When we say kiddush on Friday night, we say that Shabbat is a “zecher litziyat Mitzrayim,” “in memory of the Exodus from Egypt.” We also recite the first verses of the Torah that mention Shabbat (Bereishit 2:1-3).


Shabbat is first mentioned not as a mitzvah, not as a commandment from God to Israel, but something set in nature. God creates Shabbat as part of the cycle of creating the world. Shabbat is a weekly celebration of Creation, of existence itself. 


The Torah’s connection between Shabbat and the Exodus comes in parashat Ve’etchanan (Devarim 5:11-14) in the retelling of the Ten Commandments:


Keep the day of Shabbat…. You shall do no labor, not you, your sons or your daughters, your manservants or maidservants…. so that your manservants and maidservants might rest like you. And you shall remember that you were slaves in the land of Egypt, and the Eternal, your God, took you out from there with a strong hand and an outstretched arm. It is because of this that the Eternal your God commands you regarding the day of Shabbat.


Rashi asks an odd question in his first commentary on the Torah. If the Torah is a book of laws and commandments, why does it start with the story of Creation? Shouldn’t it start with the first commandment given to Israel (the mitzvah of marking Rosh Chodesh, and establishing Nisan as the first month)? The question sounds odd if we see the Torah as a book that helps people relate to the Divine. If the entire enterprise of Torah is that of relating to the world as something holy, then it makes sense that Torah should begin by talking about the holiness of the world by virtue of its being created by God. It is only if we put practice before theology or spirituality that Rashi’s question can make sense. After all, “na’aseh venishma, we shall do and we shall hear, is the traditional approach to Torah and mitzvot.”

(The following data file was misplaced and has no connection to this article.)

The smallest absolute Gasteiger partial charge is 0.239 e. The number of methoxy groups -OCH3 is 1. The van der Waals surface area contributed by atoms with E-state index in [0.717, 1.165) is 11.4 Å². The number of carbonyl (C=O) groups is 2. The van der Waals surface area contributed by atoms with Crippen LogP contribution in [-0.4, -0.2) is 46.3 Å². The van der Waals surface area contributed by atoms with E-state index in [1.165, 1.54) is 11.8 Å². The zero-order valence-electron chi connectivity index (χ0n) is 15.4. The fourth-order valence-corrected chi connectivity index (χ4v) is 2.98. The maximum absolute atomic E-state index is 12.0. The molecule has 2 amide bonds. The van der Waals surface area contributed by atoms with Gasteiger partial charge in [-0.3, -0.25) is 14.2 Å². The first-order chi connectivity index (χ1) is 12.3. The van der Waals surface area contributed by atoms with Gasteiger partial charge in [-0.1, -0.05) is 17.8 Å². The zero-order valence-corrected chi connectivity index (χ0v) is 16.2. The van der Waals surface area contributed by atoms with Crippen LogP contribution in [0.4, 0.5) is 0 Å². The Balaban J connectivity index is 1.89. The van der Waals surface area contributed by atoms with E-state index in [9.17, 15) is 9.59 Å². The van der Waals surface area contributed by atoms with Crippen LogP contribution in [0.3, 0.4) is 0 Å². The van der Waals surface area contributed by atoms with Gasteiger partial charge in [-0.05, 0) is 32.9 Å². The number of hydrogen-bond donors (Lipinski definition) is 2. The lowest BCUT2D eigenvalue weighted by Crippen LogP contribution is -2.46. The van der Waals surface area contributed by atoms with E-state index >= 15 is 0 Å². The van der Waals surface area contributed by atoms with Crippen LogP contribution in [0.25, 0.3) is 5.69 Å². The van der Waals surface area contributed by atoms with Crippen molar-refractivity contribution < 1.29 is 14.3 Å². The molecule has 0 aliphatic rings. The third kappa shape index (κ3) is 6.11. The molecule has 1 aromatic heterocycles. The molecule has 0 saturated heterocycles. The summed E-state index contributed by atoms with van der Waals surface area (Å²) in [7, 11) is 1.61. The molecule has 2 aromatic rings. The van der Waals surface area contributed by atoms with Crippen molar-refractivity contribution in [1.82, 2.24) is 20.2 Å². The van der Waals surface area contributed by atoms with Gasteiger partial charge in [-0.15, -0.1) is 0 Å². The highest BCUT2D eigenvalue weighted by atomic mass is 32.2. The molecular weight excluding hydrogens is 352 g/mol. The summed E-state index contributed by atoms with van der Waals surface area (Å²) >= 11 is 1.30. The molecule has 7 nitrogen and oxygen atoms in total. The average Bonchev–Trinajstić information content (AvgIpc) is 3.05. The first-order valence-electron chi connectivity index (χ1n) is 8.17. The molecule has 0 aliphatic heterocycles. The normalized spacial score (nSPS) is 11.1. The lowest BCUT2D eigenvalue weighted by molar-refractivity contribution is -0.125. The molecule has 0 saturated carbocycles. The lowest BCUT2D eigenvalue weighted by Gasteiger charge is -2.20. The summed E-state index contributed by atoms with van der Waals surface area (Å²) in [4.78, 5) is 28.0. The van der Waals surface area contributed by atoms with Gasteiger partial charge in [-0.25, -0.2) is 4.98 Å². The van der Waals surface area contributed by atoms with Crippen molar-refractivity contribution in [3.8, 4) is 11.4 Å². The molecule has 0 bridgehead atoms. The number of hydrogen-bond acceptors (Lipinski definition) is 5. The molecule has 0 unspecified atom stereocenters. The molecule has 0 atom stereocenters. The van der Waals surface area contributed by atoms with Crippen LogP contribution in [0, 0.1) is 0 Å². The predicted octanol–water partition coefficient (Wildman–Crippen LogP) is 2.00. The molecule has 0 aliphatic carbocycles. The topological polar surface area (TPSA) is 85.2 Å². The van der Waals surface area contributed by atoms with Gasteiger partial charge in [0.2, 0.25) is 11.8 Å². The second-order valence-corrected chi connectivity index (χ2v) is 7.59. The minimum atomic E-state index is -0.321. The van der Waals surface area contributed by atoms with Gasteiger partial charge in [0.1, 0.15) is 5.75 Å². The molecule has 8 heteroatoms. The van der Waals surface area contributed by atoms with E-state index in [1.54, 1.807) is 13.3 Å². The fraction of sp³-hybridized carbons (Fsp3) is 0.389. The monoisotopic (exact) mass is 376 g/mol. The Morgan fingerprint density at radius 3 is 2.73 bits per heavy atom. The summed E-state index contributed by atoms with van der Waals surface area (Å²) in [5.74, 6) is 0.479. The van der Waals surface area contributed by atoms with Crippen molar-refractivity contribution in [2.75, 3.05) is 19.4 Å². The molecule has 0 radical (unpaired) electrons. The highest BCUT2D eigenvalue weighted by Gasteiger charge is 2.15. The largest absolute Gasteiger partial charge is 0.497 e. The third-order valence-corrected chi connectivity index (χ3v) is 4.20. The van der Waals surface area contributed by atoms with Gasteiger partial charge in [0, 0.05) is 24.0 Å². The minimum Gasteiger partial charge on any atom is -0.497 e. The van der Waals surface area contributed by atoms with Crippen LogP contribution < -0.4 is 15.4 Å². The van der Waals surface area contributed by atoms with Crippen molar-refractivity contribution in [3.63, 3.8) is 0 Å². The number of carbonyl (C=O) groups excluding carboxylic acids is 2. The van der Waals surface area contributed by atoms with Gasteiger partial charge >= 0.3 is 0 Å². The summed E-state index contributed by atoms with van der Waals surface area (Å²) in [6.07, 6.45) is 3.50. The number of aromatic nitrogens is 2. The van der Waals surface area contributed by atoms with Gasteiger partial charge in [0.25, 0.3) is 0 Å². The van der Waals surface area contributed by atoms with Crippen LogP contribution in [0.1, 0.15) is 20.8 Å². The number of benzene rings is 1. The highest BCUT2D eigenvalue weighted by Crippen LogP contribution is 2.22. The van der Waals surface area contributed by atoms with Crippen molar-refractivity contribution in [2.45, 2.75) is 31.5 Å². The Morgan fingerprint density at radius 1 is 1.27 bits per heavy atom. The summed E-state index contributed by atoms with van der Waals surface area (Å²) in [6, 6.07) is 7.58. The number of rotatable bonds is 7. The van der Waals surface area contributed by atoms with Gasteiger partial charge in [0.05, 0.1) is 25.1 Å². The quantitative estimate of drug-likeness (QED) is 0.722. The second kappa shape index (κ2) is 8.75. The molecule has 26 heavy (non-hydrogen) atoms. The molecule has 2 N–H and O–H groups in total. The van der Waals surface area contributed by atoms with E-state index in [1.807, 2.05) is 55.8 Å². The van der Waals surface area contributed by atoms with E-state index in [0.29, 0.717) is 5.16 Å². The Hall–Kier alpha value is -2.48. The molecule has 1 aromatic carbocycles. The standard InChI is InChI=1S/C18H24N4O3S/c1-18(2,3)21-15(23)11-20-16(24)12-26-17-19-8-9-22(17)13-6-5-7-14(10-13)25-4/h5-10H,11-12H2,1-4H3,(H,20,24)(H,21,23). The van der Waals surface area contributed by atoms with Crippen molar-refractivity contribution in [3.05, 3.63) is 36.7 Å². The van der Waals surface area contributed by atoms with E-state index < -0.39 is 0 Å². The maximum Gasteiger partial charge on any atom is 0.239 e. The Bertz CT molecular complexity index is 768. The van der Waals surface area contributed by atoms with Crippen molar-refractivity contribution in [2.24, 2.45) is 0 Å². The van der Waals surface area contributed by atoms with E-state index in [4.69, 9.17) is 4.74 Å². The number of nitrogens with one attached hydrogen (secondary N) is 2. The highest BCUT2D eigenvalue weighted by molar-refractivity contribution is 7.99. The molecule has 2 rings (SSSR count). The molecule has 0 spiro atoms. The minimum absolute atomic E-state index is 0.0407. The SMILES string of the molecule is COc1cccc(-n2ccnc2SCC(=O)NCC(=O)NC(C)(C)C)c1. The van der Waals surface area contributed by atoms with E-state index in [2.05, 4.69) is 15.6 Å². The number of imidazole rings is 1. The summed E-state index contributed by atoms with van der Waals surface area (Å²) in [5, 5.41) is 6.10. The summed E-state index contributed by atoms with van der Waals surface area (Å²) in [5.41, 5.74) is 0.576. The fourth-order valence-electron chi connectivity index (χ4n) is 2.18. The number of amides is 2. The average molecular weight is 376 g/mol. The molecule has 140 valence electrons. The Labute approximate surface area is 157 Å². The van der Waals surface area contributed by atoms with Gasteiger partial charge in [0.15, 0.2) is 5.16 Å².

Shabbat is a day set aside from work so that we can honor the One who spoke the world into being. We are only able to do so if we are free to do so. We are only able to fully serve the One who created the world if we are not enslaved to anything or anyone worldly. This is why we remember the Exodus on Shabbat. As slaves to Pharaoh, we could not direct our lives toward holier goals than being part of a tyrant’s plans of self-aggrandizement and oppression. Once free, we can live in a way that honors the holiness of the world and everyone in it.


Tying the Exodus to the culmination of Creation reminds us of three things: 

1) Our purpose as human beings is to live in a way that highlights the holiness of existence.

2) Human beings are made to serve the Divine, not to be enslaved or oppressed.

3) While we are meant to serve God in all ways, we were not born onto an equal playing field, and not all of us are enabled to fulfill our highest purpose in all ways. A Torah-committed Jew seeks to change that.


We must make certain to make our lives a kiddush Hashem, a sanctification of God’s name by treating everyone with the dignity due to anyone created by the Holy One. We exercise our freedom by honoring the holiness of existence.


Shabbat shalom!

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